The Honda CR-V arrived in 1995, at a time when the compact crossover SUV was virtually non-existent. Its manufacturer, Japanese behemoth Honda, envisioned it to be a smaller, more convenient alternative to the gas-guzzling beasts that SUVs those days were known as. Dubbed a "crossover" because of the combination of sedan-like driving and handling and SUV styling, it wasn't hard for the CR-V to become extremely popular with buyers.
As of 2015, the Honda CR-V is in its fourth year of generation, with the 2015 model year as the latest iteration. It runs on an economical, fuel-efficient four-cylinder engine, which pumps out 185 horsepower. Equipped with an available Eco Assist system and mated to a Continuously Variable Transmission, the CR-V can yield up to 34 mpg on the road. A five seater, the SUV gives up to around 104 cubic feet in passenger volume. The vehicle is split into four trims: LX, EX, EX-L, and Touring.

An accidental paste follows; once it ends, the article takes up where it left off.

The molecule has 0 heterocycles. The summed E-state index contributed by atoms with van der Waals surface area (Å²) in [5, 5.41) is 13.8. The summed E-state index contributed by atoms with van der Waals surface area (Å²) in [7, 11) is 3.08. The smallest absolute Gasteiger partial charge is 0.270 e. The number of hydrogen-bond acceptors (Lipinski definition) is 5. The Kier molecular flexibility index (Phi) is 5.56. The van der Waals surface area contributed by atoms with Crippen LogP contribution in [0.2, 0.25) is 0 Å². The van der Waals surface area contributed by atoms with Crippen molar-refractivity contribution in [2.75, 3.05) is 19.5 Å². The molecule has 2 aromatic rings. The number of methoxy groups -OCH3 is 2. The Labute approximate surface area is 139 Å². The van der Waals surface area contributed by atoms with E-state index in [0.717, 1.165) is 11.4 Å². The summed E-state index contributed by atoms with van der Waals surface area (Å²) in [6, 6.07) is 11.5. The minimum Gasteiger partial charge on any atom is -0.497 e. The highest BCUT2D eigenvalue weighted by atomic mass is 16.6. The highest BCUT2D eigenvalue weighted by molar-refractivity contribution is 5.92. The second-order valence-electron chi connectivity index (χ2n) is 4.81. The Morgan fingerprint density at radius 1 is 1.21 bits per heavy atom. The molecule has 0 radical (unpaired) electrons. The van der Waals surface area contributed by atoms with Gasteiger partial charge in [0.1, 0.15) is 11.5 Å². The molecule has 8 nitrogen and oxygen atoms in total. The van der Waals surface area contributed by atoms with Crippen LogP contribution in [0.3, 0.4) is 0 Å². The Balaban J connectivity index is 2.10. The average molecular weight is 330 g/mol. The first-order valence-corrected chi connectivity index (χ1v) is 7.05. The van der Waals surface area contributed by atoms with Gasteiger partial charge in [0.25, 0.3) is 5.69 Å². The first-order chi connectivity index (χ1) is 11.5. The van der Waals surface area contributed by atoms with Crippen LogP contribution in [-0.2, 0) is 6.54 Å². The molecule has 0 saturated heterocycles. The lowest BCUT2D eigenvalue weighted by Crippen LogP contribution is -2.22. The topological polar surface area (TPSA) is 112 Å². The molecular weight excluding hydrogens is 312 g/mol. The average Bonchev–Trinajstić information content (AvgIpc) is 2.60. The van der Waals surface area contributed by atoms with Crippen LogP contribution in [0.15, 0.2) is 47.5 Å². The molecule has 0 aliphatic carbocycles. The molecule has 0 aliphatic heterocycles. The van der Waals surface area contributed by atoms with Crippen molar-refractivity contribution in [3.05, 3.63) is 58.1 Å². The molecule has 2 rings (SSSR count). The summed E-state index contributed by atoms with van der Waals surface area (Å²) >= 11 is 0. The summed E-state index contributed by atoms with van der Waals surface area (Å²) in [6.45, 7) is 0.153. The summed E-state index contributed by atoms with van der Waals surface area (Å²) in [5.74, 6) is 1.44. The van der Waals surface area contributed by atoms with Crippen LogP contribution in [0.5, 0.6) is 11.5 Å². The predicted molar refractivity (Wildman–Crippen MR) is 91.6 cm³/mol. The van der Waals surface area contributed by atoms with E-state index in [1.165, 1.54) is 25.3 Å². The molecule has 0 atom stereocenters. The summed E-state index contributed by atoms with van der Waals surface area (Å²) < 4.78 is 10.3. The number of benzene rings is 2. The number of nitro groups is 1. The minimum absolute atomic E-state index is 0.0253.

Since inception, customers have been drawn to the CR-V's ample passenger room and cargo capacity, in addition to its comparatively remarkable fuel economy. Not surprisingly, sales have increased with each year. it went from 66,752 units with the first model year (1997) to 335,019 with the 2014 edition. Even though, the CR-V faces much fiercer competition these days with entries from several other manufacturers, it is still one of the most highly regarded compact crossover SUVs in the market. Reputed auto publication Motor Trend crowned the 2015 Honda CR-V "SUV of the Year," while the U.S. News & World Report ranks it number 1 out of 19 Affordable Compact SUVs in the segment.